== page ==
Update:  Jeff Cunningham performed a SARE project of testing the method in 1996.  Read it at https://projects.sare.org/project-reports/lne96-066/

The above treatment was both tedious, and wasn’t of much use when colonies contained brood (which typically contains 50-75% of the mites in the hive).  Appel and Büchler [[11]] in 1991 tested a thermal chamber to treat frames of brood without adult bees:

100% of the mites were killed after at least 4 h treatment with 44 °C… A 4-h treatment at 44 °C had a limited but non significant…effect on bee longevity; no difference was recorded in emergence rate and food consumption. Stronger treatments, in particular a rise in temperature to 45 °C, had a negative and frequently significant effect on emergence rate and longevity of bees. Younger brood (9 -10 d) reacted in the most sensitive manner…In principle, heat treatment of trapping combs seems suitable for Varroa control, but this technique requires exactitude in controlling temperature and heat regulation.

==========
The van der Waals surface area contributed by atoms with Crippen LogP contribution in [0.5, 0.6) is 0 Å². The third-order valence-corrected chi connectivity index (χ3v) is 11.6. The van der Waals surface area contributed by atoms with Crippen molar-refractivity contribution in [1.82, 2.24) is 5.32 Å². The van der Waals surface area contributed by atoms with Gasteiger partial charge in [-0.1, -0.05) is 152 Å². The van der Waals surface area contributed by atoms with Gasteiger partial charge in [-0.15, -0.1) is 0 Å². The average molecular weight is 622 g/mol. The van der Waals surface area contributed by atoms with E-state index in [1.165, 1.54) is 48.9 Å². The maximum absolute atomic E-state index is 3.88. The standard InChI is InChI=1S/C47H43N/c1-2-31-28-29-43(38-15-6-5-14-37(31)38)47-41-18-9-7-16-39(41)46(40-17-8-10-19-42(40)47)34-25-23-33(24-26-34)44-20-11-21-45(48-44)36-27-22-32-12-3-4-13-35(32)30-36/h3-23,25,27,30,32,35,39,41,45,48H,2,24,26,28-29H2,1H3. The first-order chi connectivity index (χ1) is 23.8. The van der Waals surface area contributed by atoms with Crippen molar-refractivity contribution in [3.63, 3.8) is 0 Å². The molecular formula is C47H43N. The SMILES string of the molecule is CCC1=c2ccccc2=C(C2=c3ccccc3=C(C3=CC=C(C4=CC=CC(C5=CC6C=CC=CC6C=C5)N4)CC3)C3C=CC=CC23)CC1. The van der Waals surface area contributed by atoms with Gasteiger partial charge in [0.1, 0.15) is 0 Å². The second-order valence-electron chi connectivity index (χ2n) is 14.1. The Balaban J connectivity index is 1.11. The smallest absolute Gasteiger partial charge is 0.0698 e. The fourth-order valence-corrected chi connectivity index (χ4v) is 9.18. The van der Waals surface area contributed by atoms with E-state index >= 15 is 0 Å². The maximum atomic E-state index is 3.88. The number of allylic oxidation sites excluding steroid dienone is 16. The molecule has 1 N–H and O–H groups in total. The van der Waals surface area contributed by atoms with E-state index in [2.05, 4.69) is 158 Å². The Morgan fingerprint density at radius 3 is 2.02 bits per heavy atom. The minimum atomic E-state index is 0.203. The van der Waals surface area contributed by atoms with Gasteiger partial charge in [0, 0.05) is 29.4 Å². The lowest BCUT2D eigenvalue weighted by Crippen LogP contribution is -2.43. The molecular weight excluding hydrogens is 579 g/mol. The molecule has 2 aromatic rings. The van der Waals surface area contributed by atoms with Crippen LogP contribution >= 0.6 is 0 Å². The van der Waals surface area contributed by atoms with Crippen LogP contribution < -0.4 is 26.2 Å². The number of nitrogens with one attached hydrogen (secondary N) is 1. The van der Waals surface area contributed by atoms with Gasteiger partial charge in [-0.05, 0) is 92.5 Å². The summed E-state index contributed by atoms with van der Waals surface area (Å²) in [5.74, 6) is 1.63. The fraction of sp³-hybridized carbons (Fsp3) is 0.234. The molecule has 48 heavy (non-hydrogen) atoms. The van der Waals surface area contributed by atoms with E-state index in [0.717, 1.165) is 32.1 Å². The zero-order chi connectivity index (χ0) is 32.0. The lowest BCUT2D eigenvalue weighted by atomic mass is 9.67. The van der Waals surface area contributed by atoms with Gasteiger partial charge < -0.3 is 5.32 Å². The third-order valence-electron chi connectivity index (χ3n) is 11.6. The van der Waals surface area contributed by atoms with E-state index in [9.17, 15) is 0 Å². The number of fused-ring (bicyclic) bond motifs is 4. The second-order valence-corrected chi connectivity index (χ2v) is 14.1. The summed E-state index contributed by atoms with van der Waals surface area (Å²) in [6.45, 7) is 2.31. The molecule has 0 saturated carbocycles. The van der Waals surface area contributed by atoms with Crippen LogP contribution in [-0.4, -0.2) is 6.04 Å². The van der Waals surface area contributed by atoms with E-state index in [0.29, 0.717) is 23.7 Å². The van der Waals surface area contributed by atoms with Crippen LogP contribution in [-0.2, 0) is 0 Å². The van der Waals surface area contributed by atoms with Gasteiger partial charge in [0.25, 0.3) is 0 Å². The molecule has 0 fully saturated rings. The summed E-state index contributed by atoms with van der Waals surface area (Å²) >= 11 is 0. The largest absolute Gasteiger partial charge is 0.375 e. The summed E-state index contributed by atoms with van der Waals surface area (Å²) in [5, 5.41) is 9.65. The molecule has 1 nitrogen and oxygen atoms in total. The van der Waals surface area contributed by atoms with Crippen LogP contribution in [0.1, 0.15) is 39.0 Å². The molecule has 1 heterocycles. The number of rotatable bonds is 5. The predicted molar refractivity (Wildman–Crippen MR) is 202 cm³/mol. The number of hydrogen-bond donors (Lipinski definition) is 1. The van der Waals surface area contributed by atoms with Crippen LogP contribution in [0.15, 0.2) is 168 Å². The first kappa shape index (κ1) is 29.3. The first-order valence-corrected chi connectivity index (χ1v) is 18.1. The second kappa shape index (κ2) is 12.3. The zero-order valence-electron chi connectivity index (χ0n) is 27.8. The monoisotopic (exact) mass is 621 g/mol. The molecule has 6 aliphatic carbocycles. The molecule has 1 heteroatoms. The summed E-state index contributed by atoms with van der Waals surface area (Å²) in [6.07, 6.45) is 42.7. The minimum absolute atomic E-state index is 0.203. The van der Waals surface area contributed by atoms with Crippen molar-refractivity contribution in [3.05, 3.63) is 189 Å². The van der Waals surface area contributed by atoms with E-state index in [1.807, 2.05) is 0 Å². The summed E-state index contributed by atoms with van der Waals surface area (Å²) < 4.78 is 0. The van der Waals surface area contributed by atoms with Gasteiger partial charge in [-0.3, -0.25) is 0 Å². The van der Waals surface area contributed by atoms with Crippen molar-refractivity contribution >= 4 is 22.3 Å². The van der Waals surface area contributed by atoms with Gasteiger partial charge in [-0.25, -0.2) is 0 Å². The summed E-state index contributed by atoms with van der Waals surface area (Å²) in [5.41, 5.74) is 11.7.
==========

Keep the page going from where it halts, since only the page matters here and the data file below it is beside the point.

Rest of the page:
Another device is the Thermosolar Hive [[12]].  This design uses glass windows to absorb the sun’s heat, and maintains an elevated internal temperature during the course of treatment.  The beekeeper must monitor the temperature and manually replace the window covers to avoid overheating.  An open entrance is maintained for the adult bees to move out.  I was surprised by the manufacturer’s own measurements of the temperature reached in the broodnest — holding at up to 117 F (46.7 C).  Their data [[13]] indicate good mite control.  They do recommend retreatment to hit any returning mites that were on the adult bees during treatment, after they’ve reentered the brood.